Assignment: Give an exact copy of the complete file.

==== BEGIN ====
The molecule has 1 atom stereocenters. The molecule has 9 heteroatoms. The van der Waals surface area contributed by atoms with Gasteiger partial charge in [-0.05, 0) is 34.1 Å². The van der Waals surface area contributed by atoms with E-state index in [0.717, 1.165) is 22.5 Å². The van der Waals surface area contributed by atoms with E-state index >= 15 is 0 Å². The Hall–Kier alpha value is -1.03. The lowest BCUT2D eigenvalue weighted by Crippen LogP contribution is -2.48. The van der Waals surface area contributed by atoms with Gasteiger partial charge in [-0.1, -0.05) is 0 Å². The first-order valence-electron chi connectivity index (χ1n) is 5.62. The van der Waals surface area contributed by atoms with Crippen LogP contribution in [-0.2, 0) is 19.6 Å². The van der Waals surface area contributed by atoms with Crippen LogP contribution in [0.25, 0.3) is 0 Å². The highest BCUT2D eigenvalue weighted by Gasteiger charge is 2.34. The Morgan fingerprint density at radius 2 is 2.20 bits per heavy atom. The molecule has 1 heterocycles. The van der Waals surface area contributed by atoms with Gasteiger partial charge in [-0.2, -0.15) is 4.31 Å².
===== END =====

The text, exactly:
The molecule has 1 atom stereocenters. The molecule has 9 heteroatoms. The van der Waals surface area contributed by atoms with Gasteiger partial charge in [-0.05, 0) is 34.1 Å². The van der Waals surface area contributed by atoms with E-state index in [0.717, 1.165) is 22.5 Å². The van der Waals surface area contributed by atoms with E-state index >= 15 is 0 Å². The Hall–Kier alpha value is -1.03. The lowest BCUT2D eigenvalue weighted by Crippen LogP contribution is -2.48. The van der Waals surface area contributed by atoms with Gasteiger partial charge in [-0.1, -0.05) is 0 Å². The first-order valence-electron chi connectivity index (χ1n) is 5.62. The van der Waals surface area contributed by atoms with Crippen LogP contribution in [-0.2, 0) is 19.6 Å². The van der Waals surface area contributed by atoms with Crippen LogP contribution in [0.25, 0.3) is 0 Å². The highest BCUT2D eigenvalue weighted by Gasteiger charge is 2.34. The Morgan fingerprint density at radius 2 is 2.20 bits per heavy atom. The molecule has 1 heterocycles. The van der Waals surface area contributed by atoms with Gasteiger partial charge in [-0.2, -0.15) is 4.31 Å².